• Pastors are encouraged to connect with other pastors as they realize their Home Repair Teams are serving together.
    • Combined church efforts reflect Christ more visibly than smaller, single church efforts.
    • Working together reflects the unity we read about in Ephesians 4.

    What about you? Do you have experience working across multiple churches and/or denominations? What has been your experience? If you've had some good successes, let us know and we'll share your story, if appropriate.

    Confessions of a Former Christian Snob

    I grew up with a mindset that our own denomination had abandoned the Word of God and the Christ-centered faith it represented. However, about the time I married my wife, a new group started and we became part of it. Over the years, I was infected with the illness of disdain for other Christians not part of our group. In fact, at one point, one of my Christian objectives was to try to show everyone else the error of their ways.

    About fifteen years ago, I realized that when I stood before the throne of mercy, I would need mercy myself because of the misunderstandings I held regarding Kingdom living, loving God and others, Christ's mandate to serve others in need in light of His unspeakable sacrifice for me, etc. So if I need a vast outpouring of grace over those things, how in the world could I look askance at those who trust Christ alone for their salvation and faithfully follow Him, but do it with various approaches different from my own?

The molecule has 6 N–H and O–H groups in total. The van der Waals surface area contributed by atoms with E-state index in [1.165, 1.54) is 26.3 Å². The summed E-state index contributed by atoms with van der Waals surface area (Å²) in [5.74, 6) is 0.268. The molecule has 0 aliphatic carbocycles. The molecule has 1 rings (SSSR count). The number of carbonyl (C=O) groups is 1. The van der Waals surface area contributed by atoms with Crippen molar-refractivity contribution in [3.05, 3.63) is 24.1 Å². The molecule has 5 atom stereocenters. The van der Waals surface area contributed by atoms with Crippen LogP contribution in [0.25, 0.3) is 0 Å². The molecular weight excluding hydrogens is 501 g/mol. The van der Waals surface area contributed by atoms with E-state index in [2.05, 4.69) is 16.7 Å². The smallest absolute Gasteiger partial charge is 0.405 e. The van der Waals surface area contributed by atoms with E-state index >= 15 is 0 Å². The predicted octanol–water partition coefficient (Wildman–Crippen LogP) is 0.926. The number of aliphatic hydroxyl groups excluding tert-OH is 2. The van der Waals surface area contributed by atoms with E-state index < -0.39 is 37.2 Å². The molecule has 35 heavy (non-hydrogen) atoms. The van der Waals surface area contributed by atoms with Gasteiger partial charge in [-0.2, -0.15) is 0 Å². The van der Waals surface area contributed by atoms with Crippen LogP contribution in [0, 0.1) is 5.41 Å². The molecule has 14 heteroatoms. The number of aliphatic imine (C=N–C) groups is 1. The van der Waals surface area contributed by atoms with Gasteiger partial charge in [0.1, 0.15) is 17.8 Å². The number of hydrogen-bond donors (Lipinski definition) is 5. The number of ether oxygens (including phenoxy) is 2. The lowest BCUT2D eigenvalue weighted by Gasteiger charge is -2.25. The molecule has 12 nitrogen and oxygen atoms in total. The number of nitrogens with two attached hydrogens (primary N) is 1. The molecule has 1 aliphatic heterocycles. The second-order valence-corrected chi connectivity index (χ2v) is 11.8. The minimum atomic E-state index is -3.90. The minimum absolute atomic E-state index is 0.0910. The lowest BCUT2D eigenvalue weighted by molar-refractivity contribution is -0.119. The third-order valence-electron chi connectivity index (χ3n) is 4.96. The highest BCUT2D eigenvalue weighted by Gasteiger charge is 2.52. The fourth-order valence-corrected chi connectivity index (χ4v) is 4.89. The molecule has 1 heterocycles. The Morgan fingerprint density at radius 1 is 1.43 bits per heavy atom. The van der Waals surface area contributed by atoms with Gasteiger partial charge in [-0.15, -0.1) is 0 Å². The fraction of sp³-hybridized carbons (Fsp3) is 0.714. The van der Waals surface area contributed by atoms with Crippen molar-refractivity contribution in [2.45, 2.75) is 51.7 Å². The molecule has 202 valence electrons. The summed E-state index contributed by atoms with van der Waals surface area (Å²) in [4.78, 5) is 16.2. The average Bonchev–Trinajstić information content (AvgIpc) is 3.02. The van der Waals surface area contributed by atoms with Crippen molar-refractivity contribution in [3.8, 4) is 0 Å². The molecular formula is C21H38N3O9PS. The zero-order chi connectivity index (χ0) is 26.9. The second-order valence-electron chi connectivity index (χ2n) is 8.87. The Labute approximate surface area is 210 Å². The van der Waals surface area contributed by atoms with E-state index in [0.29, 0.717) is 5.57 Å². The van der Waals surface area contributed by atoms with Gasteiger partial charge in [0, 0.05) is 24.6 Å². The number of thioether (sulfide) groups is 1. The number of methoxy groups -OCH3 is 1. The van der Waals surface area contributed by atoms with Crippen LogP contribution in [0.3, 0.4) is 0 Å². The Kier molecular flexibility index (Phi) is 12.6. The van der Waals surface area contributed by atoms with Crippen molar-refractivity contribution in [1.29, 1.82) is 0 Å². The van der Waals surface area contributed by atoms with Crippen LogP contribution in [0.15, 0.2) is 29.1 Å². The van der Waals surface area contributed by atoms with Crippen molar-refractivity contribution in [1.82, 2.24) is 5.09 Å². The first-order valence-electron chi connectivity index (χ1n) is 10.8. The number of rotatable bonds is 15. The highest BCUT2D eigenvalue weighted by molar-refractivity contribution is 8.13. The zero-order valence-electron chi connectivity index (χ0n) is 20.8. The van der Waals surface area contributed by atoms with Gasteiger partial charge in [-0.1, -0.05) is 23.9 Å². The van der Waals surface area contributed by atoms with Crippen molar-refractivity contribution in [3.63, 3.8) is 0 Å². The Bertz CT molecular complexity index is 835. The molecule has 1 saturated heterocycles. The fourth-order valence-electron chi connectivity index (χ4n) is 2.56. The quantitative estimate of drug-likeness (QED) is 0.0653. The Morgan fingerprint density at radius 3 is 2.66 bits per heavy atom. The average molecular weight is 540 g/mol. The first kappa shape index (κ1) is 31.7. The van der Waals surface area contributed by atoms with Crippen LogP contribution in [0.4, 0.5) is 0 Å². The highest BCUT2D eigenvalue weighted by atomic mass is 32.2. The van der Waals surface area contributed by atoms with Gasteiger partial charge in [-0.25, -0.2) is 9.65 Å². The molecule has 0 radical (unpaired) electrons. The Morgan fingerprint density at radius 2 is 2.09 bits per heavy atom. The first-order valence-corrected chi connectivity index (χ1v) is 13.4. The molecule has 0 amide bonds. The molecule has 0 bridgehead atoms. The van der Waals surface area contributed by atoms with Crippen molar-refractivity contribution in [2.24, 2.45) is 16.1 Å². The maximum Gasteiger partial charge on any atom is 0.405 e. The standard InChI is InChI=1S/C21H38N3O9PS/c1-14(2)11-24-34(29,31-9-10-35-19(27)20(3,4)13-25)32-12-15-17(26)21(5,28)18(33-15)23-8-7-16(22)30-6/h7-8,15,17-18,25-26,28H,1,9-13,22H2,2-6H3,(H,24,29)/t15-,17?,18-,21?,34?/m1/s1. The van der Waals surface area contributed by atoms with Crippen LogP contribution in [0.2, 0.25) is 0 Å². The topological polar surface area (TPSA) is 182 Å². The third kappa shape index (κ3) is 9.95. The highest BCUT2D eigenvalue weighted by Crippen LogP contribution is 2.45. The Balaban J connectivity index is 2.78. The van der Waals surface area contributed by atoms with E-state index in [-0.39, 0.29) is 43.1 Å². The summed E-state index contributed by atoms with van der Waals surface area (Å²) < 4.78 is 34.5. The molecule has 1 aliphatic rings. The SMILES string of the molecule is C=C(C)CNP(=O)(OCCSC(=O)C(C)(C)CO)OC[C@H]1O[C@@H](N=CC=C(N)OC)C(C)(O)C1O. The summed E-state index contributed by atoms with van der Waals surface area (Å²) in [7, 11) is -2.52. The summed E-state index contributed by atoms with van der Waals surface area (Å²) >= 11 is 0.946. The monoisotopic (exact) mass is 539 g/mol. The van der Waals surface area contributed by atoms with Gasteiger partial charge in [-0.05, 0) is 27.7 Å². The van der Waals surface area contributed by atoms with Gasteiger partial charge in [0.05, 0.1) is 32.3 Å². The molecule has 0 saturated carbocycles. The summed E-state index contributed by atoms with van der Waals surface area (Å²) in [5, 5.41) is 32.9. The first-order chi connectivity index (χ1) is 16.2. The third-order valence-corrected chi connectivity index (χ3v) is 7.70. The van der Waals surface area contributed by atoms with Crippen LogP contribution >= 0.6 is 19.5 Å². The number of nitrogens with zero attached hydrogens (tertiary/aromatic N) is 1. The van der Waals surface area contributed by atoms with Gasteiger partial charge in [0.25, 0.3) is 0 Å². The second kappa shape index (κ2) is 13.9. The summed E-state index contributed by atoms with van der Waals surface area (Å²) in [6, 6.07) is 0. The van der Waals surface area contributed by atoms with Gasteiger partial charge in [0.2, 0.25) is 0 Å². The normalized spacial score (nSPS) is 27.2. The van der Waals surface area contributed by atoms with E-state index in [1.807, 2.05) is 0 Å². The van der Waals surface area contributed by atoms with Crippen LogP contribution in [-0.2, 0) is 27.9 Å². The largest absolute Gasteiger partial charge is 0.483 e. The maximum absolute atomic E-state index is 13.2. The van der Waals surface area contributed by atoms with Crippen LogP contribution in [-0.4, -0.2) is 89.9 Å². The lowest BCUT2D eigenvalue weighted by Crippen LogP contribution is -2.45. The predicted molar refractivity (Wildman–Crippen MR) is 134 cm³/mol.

That realization came about as I was beginning to make connections to pastors in the inner-city neighborhood where I was ministering. The conviction has only grown stronger since that time and it has been my joy to work with churches Unite!in the Unite! network in Atlanta. These have a commitment to make sure they have a "beyond the walls of the church" focus by forging a partnership of Christ-centered churches serving together. These churches have implemented initiatives that were strengthened as we addressed them side-by-side. The results have been amazing.

    The prayerIt’s in this spirit that we started our own outreach ministry - Home Repairs Ministries (HRM). While it’s true that HRM has given me a lot of joy (because I like to work with people with hand and tool skills who want to serve Christ and homeowners in need), I have another motive. I want to see the Body of Christ operating in an Ephesians 4 model of unity. Maybe it would be helpful to go back and read the first part of that chapter to see what I mean. Because of this desire, I get a lot of satisfaction when we put together a group of church teams several times a year when we need a large crowd to do a lot of work in a short time-period.